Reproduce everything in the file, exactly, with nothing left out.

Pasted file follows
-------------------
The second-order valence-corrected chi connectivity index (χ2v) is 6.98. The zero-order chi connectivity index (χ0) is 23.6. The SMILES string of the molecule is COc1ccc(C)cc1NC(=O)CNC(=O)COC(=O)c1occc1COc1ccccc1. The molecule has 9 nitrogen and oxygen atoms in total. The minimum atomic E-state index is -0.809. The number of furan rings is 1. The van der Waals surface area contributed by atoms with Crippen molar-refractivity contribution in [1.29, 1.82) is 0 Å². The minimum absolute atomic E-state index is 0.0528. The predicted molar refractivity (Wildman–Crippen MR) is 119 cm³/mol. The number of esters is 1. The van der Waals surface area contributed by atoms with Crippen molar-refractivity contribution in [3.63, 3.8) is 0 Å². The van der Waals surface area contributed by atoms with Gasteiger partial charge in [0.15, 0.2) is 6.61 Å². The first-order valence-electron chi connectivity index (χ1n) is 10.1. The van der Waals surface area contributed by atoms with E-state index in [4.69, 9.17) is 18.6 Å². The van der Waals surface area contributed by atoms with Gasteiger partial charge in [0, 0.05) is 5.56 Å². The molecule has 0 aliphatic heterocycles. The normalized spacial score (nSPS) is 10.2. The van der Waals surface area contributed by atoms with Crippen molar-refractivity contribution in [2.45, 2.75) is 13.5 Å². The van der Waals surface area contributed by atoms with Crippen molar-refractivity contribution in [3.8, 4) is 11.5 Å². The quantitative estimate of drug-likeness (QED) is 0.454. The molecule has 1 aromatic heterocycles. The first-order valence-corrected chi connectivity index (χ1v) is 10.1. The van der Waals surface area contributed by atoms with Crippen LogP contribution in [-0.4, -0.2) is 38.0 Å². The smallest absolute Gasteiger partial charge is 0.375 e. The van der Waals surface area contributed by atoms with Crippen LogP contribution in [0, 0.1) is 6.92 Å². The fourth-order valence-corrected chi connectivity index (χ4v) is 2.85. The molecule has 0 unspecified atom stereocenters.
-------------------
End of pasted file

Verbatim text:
The second-order valence-corrected chi connectivity index (χ2v) is 6.98. The zero-order chi connectivity index (χ0) is 23.6. The SMILES string of the molecule is COc1ccc(C)cc1NC(=O)CNC(=O)COC(=O)c1occc1COc1ccccc1. The molecule has 9 nitrogen and oxygen atoms in total. The minimum atomic E-state index is -0.809. The number of furan rings is 1. The van der Waals surface area contributed by atoms with Crippen molar-refractivity contribution in [1.29, 1.82) is 0 Å². The minimum absolute atomic E-state index is 0.0528. The predicted molar refractivity (Wildman–Crippen MR) is 119 cm³/mol. The number of esters is 1. The van der Waals surface area contributed by atoms with Crippen molar-refractivity contribution in [3.63, 3.8) is 0 Å². The van der Waals surface area contributed by atoms with Gasteiger partial charge in [0.15, 0.2) is 6.61 Å². The first-order valence-electron chi connectivity index (χ1n) is 10.1. The van der Waals surface area contributed by atoms with E-state index in [4.69, 9.17) is 18.6 Å². The van der Waals surface area contributed by atoms with Gasteiger partial charge in [0, 0.05) is 5.56 Å². The molecule has 0 aliphatic heterocycles. The normalized spacial score (nSPS) is 10.2. The van der Waals surface area contributed by atoms with Crippen molar-refractivity contribution in [2.45, 2.75) is 13.5 Å². The van der Waals surface area contributed by atoms with Crippen molar-refractivity contribution in [3.8, 4) is 11.5 Å². The quantitative estimate of drug-likeness (QED) is 0.454. The molecule has 1 aromatic heterocycles. The first-order valence-corrected chi connectivity index (χ1v) is 10.1. The van der Waals surface area contributed by atoms with Crippen LogP contribution in [-0.4, -0.2) is 38.0 Å². The smallest absolute Gasteiger partial charge is 0.375 e. The van der Waals surface area contributed by atoms with Crippen LogP contribution in [0, 0.1) is 6.92 Å². The fourth-order valence-corrected chi connectivity index (χ4v) is 2.85. The molecule has 0 unspecified atom stereocenters.